ARMM Gov exhorts Islam-Christianity’s historical amity PDF Print E-mail
Saturday, 19 February 2011 14:52

The Islamic faithful led by incumbent officials of the Autonomous Region in Muslim Mindanao (ARMM) revisited Tuesday the early Islam-Christianity rapport as Muslims all over the world observed solemn commemoration of the birth of Prophet Mohammad known as Maulidin Nabi.

Ali G. Macabalang of the Bureau of Public Information said that in Tuesday’s Maulidin Nabi commemoration, ARMM acting Gov. Ansaruddin A. Adiong exhorted his constituents and other Muslim Filipinos to “relive” Prophet Mohammad’s teaching on enhancing or sustaining peace and amity with the “true Christians” in this Asia’s lone Catholic nation (the Philippines).

“There’s no substitute to peaceful and constructive coexistence in all places including the Philippines we all live in and love. Enhancing good rapport with Christian brethren and the people of other faiths is next to nothing,” Adiong was quoted as telling some young Muslim students and professionals.
In one of the grand mosques in Marawi, Islamic scholars recalled how the Prophet and his disciples successfully enjoyed refuge at a nearby Christian-ruled kingdom from the persecution of idolaters including his immediate relatives now in Saudi Arabia.

According to Islamic scriptures, the host Christian kingdom was impressed of the recitals of Prophet Mohammad’s disciples of verses in a chapter in Qur’an devoted to Virgin Mary and her conception of Jesus.

During the eventual spread of Islam in Arabia and nearby nations, Prophet Mohammad had sustained amity with the Christian world in pursuit of the prescriptions in other chapters in Qur’an that allow even the marriage of Muslims among the “People of the Book” of Christians.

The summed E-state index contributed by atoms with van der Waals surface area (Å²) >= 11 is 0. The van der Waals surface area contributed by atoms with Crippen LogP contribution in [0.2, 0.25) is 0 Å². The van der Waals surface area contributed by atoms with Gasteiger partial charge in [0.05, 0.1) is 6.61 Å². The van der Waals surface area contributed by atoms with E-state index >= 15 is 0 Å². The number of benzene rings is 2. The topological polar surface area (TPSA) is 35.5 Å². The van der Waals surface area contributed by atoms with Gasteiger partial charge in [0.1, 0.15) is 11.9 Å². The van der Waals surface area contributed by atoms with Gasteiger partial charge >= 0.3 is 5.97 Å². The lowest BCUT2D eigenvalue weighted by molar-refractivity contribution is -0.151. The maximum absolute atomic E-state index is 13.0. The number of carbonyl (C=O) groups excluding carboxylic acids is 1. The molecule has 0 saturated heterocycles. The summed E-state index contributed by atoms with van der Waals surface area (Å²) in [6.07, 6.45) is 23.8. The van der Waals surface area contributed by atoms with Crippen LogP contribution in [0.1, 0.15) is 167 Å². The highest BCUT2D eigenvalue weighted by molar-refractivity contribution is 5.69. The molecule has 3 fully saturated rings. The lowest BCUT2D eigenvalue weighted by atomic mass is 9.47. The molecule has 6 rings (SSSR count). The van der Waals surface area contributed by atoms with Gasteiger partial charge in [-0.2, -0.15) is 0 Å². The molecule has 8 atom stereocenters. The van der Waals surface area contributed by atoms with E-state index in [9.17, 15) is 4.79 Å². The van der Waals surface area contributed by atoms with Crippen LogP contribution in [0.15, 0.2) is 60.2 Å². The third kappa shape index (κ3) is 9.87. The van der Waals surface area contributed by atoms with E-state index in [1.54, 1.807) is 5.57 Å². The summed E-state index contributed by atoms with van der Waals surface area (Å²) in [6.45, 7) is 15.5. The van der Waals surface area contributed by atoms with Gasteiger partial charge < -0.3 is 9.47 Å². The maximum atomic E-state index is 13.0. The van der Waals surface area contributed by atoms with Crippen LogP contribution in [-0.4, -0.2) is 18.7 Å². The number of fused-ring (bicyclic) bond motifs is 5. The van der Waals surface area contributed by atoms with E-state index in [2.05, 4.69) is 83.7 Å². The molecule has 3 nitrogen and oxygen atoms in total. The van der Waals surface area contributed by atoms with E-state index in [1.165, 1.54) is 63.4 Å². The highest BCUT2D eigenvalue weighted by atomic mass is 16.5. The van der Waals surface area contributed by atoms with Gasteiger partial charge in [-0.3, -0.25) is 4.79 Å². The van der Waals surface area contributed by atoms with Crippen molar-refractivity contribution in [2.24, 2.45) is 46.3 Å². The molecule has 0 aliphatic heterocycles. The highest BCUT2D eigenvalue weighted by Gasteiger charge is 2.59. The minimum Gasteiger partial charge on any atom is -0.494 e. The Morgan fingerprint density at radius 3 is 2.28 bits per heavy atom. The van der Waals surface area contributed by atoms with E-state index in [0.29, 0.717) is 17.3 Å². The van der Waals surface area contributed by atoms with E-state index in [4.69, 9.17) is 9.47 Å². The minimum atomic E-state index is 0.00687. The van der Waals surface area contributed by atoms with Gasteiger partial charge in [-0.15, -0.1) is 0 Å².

Maulidin Nabi, which falls on February 15 this year, is one of the national Muslim legal holidays in the Philippines pursuant to Presidential Decree 1083.

It is a non-working day in least 10 provinces and six cities in Mindanao to include the ARMM.
In the five-province and one-city autonomous region, Adiong led some of his official family members and several Muslim clerics in saying solemn prayers in the Islamic City of Marawi Tuesday, reckoning with the teachings and practices of Prophet Mohammad as the “Last Messenger” to mankind.

Amid the brewing debates on the move to postpone the Aug. 8, 2011 ARMM elections, Adiong aired anew his persistent call for observance of Prophet Mohammad’s teachings and those of other faiths advocating peace and good governance.

“In this complex era, let us always be guided by the command of Islam and the teaching of Prophet Mohammad (s.a.w.) for us to keep in ourselves Jikr (constant remembrance of God), Fikr (concern for mankind), Shukr (sense of contentment and gratitude), and Sabr (patience and perseverance),” Adiong said.

Adiong, a scion of the Alonto religious cum political clan of Lanao, added: “Let us always sow love where there is hatred, peace where there is dissension, understanding where there is confusion, contentment, where there is scarcity or abundance, and patience amid all sorts of challenges.”

The 40-year-old Adiong is the sixth chief executive of ARMM, which now comprises the provinces of Lanao del Sur, Maguindanao, Basilan, Sulu, and Tawi-Tawi, and the city of Marawi, and was created in 1990 by the national government in response to Moro struggle for self-determination in Mindanao.

Various sectors and personalities within and outside ARMM are divided these days on the Aquino administration’s move to postpone the August 8 election of regional governor, vice governor, and 24 assembly members.

Two bills have been filed in Congress seeking the synchronization of the ARMM elections with the 2013 regular national and local polls.